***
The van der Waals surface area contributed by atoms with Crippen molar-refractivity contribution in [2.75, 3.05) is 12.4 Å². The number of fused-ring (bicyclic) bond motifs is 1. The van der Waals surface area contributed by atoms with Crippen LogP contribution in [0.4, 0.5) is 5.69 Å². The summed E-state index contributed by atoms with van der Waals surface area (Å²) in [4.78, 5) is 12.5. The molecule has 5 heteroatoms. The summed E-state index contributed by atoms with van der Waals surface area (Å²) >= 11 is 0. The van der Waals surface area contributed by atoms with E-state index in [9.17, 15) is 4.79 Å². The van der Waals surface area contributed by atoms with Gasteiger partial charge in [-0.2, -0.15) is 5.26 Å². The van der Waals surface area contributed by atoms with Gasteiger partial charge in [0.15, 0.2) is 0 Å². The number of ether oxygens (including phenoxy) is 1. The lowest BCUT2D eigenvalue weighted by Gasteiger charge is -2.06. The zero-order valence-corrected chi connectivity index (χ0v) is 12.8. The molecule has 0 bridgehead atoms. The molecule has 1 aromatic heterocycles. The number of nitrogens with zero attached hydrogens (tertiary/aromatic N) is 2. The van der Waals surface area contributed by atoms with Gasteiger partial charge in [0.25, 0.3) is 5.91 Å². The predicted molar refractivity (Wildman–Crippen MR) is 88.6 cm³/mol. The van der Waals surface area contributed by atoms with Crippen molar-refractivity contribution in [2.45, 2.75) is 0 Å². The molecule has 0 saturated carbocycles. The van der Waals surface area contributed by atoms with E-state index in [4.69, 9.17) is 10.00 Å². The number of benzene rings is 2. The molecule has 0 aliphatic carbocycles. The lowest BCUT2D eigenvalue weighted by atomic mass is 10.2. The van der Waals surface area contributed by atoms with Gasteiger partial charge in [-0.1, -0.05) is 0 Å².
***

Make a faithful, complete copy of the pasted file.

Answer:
The van der Waals surface area contributed by atoms with Crippen molar-refractivity contribution in [2.75, 3.05) is 12.4 Å². The number of fused-ring (bicyclic) bond motifs is 1. The van der Waals surface area contributed by atoms with Crippen LogP contribution in [0.4, 0.5) is 5.69 Å². The summed E-state index contributed by atoms with van der Waals surface area (Å²) in [4.78, 5) is 12.5. The molecule has 5 heteroatoms. The summed E-state index contributed by atoms with van der Waals surface area (Å²) >= 11 is 0. The van der Waals surface area contributed by atoms with E-state index in [9.17, 15) is 4.79 Å². The van der Waals surface area contributed by atoms with Gasteiger partial charge in [-0.2, -0.15) is 5.26 Å². The van der Waals surface area contributed by atoms with Gasteiger partial charge in [0.15, 0.2) is 0 Å². The number of ether oxygens (including phenoxy) is 1. The lowest BCUT2D eigenvalue weighted by Gasteiger charge is -2.06. The zero-order valence-corrected chi connectivity index (χ0v) is 12.8. The molecule has 0 bridgehead atoms. The molecule has 1 aromatic heterocycles. The number of nitrogens with zero attached hydrogens (tertiary/aromatic N) is 2. The van der Waals surface area contributed by atoms with Gasteiger partial charge in [0.25, 0.3) is 5.91 Å². The predicted molar refractivity (Wildman–Crippen MR) is 88.6 cm³/mol. The van der Waals surface area contributed by atoms with Crippen molar-refractivity contribution in [2.45, 2.75) is 0 Å². The molecule has 0 saturated carbocycles. The van der Waals surface area contributed by atoms with E-state index in [4.69, 9.17) is 10.00 Å². The number of benzene rings is 2. The molecule has 0 aliphatic carbocycles. The lowest BCUT2D eigenvalue weighted by atomic mass is 10.2. The van der Waals surface area contributed by atoms with Gasteiger partial charge in [-0.1, -0.05) is 0 Å².